1590. In applying the preceding formula to this case, we must first find the area of the trapezium BEDF (fig. 612.), which will be found 1951; multiplying this by is, to reduce the retaining wall and the material to the same specific gravity, we have 1694. This mass being supposed to slide

upon the inclined plane ED, its effort parallel to that plane will be 195} * 95-76=p. Having found in the last formula that qs is represented by b=6-93, er by c=4.76, qr by a=8.40, f= 11:3, d:=17:5; the thickness of the retaining wall becomes =sh-x; m=

m=pb x will become, substituting the values

11:3–4 76 95.76 x 6.93

240 17.50
= 29.52 and 2m=59.04. n= becomes

3.1, and n?

8.40 x 17:50 9:61. Substituting these values in the formula x= 12m +12 - n, we have x = N 59.04 + 9.61 -3.1=5.2, a result very confirmatory of the theory.

1591. In an experiment made on common dry earth, reduced to a powder, which took a slope of 46° 50', its specific gravity being only of that of the retaining side, it was found that the thickness necessary was 3 inches o

1592. It is common, in practice, to strengthen walls for the retention of earth with piers at certain intervals. which are called counterforts, by which the wall acquires additional

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Fig. 612.


95.76 x 76


strength ; but after what we have said in the beginning of this article, on the dependence that is to be placed rather on well ramming down each layer of earth at the back of the wall, supposing it to be of ordinary thickness, we do not think it necessary to enter upon any calculation relative to their employment. It is clear their use tends to diminish the requisite thickness of the wall, and we would rather recommend the student to apply him. self to the knowledge of what has been done, than to trust to calculation for stability, though we think the theory ought to be known by him.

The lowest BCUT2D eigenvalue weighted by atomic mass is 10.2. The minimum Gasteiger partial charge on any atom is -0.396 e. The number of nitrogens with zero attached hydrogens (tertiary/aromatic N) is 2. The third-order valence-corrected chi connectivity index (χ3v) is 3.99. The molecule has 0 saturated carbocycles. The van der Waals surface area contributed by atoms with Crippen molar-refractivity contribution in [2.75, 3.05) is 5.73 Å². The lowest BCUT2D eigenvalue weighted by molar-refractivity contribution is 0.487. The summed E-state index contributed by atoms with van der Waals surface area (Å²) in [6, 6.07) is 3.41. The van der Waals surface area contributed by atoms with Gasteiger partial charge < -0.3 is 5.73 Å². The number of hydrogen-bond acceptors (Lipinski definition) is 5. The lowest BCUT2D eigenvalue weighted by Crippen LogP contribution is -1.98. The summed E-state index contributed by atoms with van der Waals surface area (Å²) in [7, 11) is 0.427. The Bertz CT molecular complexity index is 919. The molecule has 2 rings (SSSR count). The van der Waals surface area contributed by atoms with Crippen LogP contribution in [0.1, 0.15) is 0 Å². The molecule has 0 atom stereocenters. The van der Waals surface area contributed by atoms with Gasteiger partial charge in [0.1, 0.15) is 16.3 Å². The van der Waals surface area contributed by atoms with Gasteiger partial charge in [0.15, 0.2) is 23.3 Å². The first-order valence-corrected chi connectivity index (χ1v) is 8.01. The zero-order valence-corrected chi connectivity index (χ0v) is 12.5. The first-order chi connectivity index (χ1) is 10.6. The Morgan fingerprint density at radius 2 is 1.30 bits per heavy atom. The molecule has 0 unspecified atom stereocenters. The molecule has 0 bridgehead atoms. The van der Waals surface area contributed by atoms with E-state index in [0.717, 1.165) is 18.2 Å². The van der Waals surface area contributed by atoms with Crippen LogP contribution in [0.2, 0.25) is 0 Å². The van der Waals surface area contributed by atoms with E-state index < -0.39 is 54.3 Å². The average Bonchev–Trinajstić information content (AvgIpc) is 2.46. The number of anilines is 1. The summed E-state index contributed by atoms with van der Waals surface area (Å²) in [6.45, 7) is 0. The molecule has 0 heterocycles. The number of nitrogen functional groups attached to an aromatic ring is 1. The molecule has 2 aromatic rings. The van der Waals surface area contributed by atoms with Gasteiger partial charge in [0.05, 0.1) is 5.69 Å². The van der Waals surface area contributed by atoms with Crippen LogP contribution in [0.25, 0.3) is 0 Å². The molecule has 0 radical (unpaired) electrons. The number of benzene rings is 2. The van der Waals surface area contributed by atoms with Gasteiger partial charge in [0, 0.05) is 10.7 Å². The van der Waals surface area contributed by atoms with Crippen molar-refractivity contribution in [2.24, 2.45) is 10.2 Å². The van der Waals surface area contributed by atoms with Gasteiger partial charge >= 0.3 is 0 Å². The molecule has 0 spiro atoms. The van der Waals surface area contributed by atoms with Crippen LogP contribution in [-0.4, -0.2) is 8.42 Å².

PRESSURE OR FORCE OF WIND AGAINST WALLS, &c. 1592a. Air rushes into a void with the velocity a heavy body would acquire by falling in a homogeneous atmosphere. Air is 840 times lighter than water. The atmosphere supports water at 33 ft. ; homogeneous atmosphere, therefore, is 33 x 840=27,720 it. A heavy body falling one foot acquires a velocity of eight feet per second. Velocities are as the square roots of their heights. Therefore to find the velocity corresponding to any given height, expressed in feet per second, multiply the square root of the height in feet by 8. For air we have V= 27,720 - 166,493 x 8 = 1332 feet per second : this, therefore, is the velocity with which common air would rush into a void: or 79,920 feet per minute; some say 80,880 feet. (Telford's Memorandum Book). Some authors say that the weight or pressure of the atmosphere is equal to the weight of a volume of water 34 ft. in height; or 14.7 lbs. per square inch at a mean temperature; for air and all (?) kinds of gases are rendered lighter by the application of heat, because the particles of the mass are repelled from each other, or rarefied, and occupy a greater space.